People got angry at Ms. Gilbert for this privilege of being able to navel-gaze in several luxurious destinations and having her book become a bestseller on top of it.
It seems as though the message then got muddled into a belief that “Self-reflection and introspection is a luxury of the privileged and is a waste of time for anyone who is just trying to survive and live a normal life.”
We get defensive when we can’t relate to someone else’s story. We get put off when we make assumptions about whether someone is likeable or not. We get jealous of other people’s journeys through suffering when we think they have it easier than us. We compare our struggles and laugh off the ones that don’t come close.
Instead of learning from another person’s perspective and finding our commonalities, we push them away and denigrate their experience. We also fail to delve deeper into what is driving our reactions.
If we begin to believe that self-reflection and awareness are only the luxuries of the privileged, after all of one’s basic needs have been met, then growth becomes an unreachable goal and we get stuck in our pain.
In the end, Eat Pray Love was not about Ms. Gilbert’s travel experience, financial backing, and relationship issues. Those were hers.
But the insight process and the development of self-awareness are universal gifts — available to all who seek them.Insight isn't privileged. It doesn't require lots of money or travel. It just needs curiosity. Click To Tweet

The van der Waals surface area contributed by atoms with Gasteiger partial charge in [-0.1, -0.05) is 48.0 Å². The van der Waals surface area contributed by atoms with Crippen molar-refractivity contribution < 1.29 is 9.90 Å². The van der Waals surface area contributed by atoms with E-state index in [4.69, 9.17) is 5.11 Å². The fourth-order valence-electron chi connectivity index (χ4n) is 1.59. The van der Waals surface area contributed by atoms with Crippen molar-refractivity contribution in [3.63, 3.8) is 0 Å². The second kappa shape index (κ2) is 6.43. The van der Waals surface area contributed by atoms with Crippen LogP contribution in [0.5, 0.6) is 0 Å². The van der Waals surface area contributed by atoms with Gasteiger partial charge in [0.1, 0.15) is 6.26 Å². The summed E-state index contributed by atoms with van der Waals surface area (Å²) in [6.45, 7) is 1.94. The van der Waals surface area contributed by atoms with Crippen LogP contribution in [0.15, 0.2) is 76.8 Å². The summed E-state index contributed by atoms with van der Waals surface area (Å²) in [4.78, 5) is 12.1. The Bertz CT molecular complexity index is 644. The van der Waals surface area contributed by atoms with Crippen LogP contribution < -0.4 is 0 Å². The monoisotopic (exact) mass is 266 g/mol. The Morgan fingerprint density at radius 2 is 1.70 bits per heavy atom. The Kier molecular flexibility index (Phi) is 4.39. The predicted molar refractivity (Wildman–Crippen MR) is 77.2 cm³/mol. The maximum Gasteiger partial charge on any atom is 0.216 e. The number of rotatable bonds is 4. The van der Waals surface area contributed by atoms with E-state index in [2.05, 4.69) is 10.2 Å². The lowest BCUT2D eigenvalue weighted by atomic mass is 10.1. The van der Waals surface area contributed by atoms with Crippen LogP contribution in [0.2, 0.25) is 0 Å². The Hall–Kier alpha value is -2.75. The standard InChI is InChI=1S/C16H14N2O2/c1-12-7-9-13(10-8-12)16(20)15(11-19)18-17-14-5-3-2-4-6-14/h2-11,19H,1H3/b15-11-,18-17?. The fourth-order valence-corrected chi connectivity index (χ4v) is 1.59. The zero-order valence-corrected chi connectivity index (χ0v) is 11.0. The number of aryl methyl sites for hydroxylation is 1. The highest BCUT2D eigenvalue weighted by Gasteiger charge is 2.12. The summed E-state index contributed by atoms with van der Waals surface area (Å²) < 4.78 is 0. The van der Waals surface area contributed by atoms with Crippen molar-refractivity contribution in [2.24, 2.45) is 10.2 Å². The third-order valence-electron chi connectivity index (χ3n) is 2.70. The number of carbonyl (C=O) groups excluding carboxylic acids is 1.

Insight doesn’t require you to drop everything and travel to an ashram or a retreat. You can do it right where you’re sitting.
Insight isn’t privileged. Pain is not privileged. Self-awareness isn’t privileged. We all have equal access to our thoughts, beliefs, emotions, actions, responses, habits, motivations.
Insight can be found anywhere, by anyone, at any time.
Insight can be a quick question: “Why did I react that way?” “What am I feeling right now?” “Where are my thoughts focused right now?”
Insight doesn’t have to be the last stage on top of the hierarchy of needs pyramid. You can develop insight at any stage, and in fact you can only progress through the stages by using insight.
Insight doesn’t require money or major resources. It requires attention and curiosity.
Insight doesn’t require you to give up caring for others and become a narcissist. It is asking you to know yourself, so that you can give without conditions and have the energy to do so.
Insight knows that while everything may seem attractive or easy on the outside, the inside reveals the real turmoil and churning going on.
Insight is really the quest for self-knowledge and self-love. And these are free.
You don’t need to write or read a book about it. But you do have to travel your own inner journey. What title would you give yours?
Keep shining the insight light,